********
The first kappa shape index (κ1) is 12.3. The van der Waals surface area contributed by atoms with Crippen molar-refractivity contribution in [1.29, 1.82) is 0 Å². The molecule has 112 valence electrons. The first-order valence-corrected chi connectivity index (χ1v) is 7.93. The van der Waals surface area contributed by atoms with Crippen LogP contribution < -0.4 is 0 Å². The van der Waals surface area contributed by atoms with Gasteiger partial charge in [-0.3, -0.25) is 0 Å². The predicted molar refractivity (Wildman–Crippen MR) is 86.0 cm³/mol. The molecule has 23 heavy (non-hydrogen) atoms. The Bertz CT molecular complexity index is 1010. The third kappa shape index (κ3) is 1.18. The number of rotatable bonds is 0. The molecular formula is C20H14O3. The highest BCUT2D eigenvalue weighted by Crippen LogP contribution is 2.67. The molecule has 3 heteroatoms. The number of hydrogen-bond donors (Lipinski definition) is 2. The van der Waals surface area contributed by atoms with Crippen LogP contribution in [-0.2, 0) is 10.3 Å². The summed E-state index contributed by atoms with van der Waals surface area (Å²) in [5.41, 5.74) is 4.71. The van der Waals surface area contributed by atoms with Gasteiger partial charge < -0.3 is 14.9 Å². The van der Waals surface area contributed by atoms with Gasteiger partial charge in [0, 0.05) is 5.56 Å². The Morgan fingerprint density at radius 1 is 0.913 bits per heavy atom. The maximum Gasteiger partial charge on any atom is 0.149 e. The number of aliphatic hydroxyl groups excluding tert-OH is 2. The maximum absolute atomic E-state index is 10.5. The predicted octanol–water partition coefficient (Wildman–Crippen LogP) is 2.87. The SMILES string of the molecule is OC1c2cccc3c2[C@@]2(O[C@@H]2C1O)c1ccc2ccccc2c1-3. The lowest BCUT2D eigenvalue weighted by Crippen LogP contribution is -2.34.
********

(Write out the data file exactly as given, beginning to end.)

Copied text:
The first kappa shape index (κ1) is 12.3. The van der Waals surface area contributed by atoms with Crippen molar-refractivity contribution in [1.29, 1.82) is 0 Å². The molecule has 112 valence electrons. The first-order valence-corrected chi connectivity index (χ1v) is 7.93. The van der Waals surface area contributed by atoms with Crippen LogP contribution < -0.4 is 0 Å². The van der Waals surface area contributed by atoms with Gasteiger partial charge in [-0.3, -0.25) is 0 Å². The predicted molar refractivity (Wildman–Crippen MR) is 86.0 cm³/mol. The molecule has 23 heavy (non-hydrogen) atoms. The Bertz CT molecular complexity index is 1010. The third kappa shape index (κ3) is 1.18. The number of rotatable bonds is 0. The molecular formula is C20H14O3. The highest BCUT2D eigenvalue weighted by Crippen LogP contribution is 2.67. The molecule has 3 heteroatoms. The number of hydrogen-bond donors (Lipinski definition) is 2. The van der Waals surface area contributed by atoms with Crippen LogP contribution in [-0.2, 0) is 10.3 Å². The summed E-state index contributed by atoms with van der Waals surface area (Å²) in [5.41, 5.74) is 4.71. The van der Waals surface area contributed by atoms with Gasteiger partial charge < -0.3 is 14.9 Å². The van der Waals surface area contributed by atoms with Gasteiger partial charge in [0, 0.05) is 5.56 Å². The Morgan fingerprint density at radius 1 is 0.913 bits per heavy atom. The maximum Gasteiger partial charge on any atom is 0.149 e. The number of aliphatic hydroxyl groups excluding tert-OH is 2. The maximum absolute atomic E-state index is 10.5. The predicted octanol–water partition coefficient (Wildman–Crippen LogP) is 2.87. The SMILES string of the molecule is OC1c2cccc3c2[C@@]2(O[C@@H]2C1O)c1ccc2ccccc2c1-3. The lowest BCUT2D eigenvalue weighted by Crippen LogP contribution is -2.34.